Bay is from the same botanical family as laurel but, unlike laurel, its leaves are not poisonous; bay leaves should be dried to develop their full flavour; bay leaves scattered in a pantry will repel meal moths.
Bay trees, with their glossy green leaves, can be quite prolific. I have one about 2 feet (60 cm) high, which gives me all the bay leaves I need. Fresh bay leaves, however, can impart a slightly bitter flavour, so this is a herb which is far better used dried. To dry them is easy: just hang a branch in an airy spot and the leaves will dry in a couple of weeks.They are used probably more than any other herb, to flavour stocks, sauces, casseroles and marinades. One idea you might like to try is to place a bay leaf in about 2 inches (5 cm) of boiling water, add some salt, then sit a whole prepared cauliflower in the water to cook with the lid tightly closed. When it’s tender (about 10 minutes), drain, melt some butter over the cauliflower and sprinkle on a little nutmeg.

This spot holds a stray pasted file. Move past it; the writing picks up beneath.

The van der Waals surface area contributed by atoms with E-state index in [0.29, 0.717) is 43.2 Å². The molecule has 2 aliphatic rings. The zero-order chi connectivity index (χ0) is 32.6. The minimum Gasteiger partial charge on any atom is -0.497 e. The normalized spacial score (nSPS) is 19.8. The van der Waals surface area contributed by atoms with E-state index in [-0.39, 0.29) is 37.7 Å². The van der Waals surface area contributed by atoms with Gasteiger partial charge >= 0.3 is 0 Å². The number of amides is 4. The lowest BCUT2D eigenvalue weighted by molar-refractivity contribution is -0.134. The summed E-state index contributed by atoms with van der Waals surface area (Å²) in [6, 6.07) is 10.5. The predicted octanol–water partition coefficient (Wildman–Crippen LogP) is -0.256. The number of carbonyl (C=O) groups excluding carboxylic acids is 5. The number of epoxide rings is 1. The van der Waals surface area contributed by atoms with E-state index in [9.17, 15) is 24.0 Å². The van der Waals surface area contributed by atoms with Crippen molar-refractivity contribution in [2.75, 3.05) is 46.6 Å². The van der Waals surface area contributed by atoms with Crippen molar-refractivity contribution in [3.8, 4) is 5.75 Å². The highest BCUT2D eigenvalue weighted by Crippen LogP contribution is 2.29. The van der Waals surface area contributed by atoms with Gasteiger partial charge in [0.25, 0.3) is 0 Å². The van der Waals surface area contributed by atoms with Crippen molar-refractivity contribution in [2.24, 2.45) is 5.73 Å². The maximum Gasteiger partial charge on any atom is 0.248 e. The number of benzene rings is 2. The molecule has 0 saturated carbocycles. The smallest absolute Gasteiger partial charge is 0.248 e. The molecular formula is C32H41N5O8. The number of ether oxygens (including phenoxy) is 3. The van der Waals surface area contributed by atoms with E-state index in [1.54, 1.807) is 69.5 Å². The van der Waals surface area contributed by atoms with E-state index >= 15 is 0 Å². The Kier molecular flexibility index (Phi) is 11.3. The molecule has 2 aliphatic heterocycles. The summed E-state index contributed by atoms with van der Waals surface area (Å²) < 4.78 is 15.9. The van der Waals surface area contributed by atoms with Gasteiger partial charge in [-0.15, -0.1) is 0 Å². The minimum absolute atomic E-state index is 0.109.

This is a lovely spicy salad with Moroccan overtones – perfect for a buffet lunch, party or serving with cold cuts and spicy chutneys.
I've always loved the fragrant flavour of spiced pilau rice, and could easily eat it just on its own, adding nuts to give it some crunch. However, it's also an excellent accompaniment to any spiced or curried dish.
The amount given here will be enough for 6 people with a curry comprising several dishes, but if it's to be served with just one dish, the pilau will serve four. For what's commonly known as pilau rice, you simply follow this recipe, omitting the her
Black-eyed beans are the lovely nutty beans that are popular in recipes from the deep south of America and, with the addition of other vegetables, they make very good beancakes.
Fresh stocks are now available in tubs from supermarkets, but if you need a large quantity these can be expensive. Powdered, gluten-free vegetable stock, made by Marigold, is widely available – an excellent storecupboard standby.